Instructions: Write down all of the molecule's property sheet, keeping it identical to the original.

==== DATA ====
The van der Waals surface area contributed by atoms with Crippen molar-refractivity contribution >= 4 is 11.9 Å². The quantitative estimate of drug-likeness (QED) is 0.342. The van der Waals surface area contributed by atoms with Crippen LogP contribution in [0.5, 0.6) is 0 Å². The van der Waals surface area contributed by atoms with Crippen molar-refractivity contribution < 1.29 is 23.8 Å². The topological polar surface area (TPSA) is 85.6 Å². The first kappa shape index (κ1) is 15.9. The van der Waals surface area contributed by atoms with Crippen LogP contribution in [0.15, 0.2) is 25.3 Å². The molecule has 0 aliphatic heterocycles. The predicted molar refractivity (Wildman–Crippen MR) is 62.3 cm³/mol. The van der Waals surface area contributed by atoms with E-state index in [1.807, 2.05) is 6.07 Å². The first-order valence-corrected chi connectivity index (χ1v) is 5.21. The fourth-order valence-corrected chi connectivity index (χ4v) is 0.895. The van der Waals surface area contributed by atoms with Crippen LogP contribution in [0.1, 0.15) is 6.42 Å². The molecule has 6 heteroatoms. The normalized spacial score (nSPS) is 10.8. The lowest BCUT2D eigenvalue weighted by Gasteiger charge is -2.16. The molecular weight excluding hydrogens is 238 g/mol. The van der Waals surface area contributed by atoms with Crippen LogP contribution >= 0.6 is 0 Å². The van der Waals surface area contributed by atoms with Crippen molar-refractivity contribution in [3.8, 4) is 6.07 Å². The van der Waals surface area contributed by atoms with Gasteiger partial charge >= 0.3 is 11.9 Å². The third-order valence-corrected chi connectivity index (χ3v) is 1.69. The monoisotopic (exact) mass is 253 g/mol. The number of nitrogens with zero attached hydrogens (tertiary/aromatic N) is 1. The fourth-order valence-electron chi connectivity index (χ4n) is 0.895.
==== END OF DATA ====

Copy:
The van der Waals surface area contributed by atoms with Crippen molar-refractivity contribution >= 4 is 11.9 Å². The quantitative estimate of drug-likeness (QED) is 0.342. The van der Waals surface area contributed by atoms with Crippen LogP contribution in [0.5, 0.6) is 0 Å². The van der Waals surface area contributed by atoms with Crippen molar-refractivity contribution < 1.29 is 23.8 Å². The topological polar surface area (TPSA) is 85.6 Å². The first kappa shape index (κ1) is 15.9. The van der Waals surface area contributed by atoms with Crippen LogP contribution in [0.15, 0.2) is 25.3 Å². The molecule has 0 aliphatic heterocycles. The predicted molar refractivity (Wildman–Crippen MR) is 62.3 cm³/mol. The van der Waals surface area contributed by atoms with E-state index in [1.807, 2.05) is 6.07 Å². The first-order valence-corrected chi connectivity index (χ1v) is 5.21. The fourth-order valence-corrected chi connectivity index (χ4v) is 0.895. The van der Waals surface area contributed by atoms with Crippen LogP contribution in [0.1, 0.15) is 6.42 Å². The molecule has 6 heteroatoms. The normalized spacial score (nSPS) is 10.8. The lowest BCUT2D eigenvalue weighted by Gasteiger charge is -2.16. The molecular weight excluding hydrogens is 238 g/mol. The van der Waals surface area contributed by atoms with Crippen LogP contribution >= 0.6 is 0 Å². The van der Waals surface area contributed by atoms with Crippen molar-refractivity contribution in [3.8, 4) is 6.07 Å². The van der Waals surface area contributed by atoms with Gasteiger partial charge >= 0.3 is 11.9 Å². The third-order valence-corrected chi connectivity index (χ3v) is 1.69. The monoisotopic (exact) mass is 253 g/mol. The number of nitrogens with zero attached hydrogens (tertiary/aromatic N) is 1. The fourth-order valence-electron chi connectivity index (χ4n) is 0.895.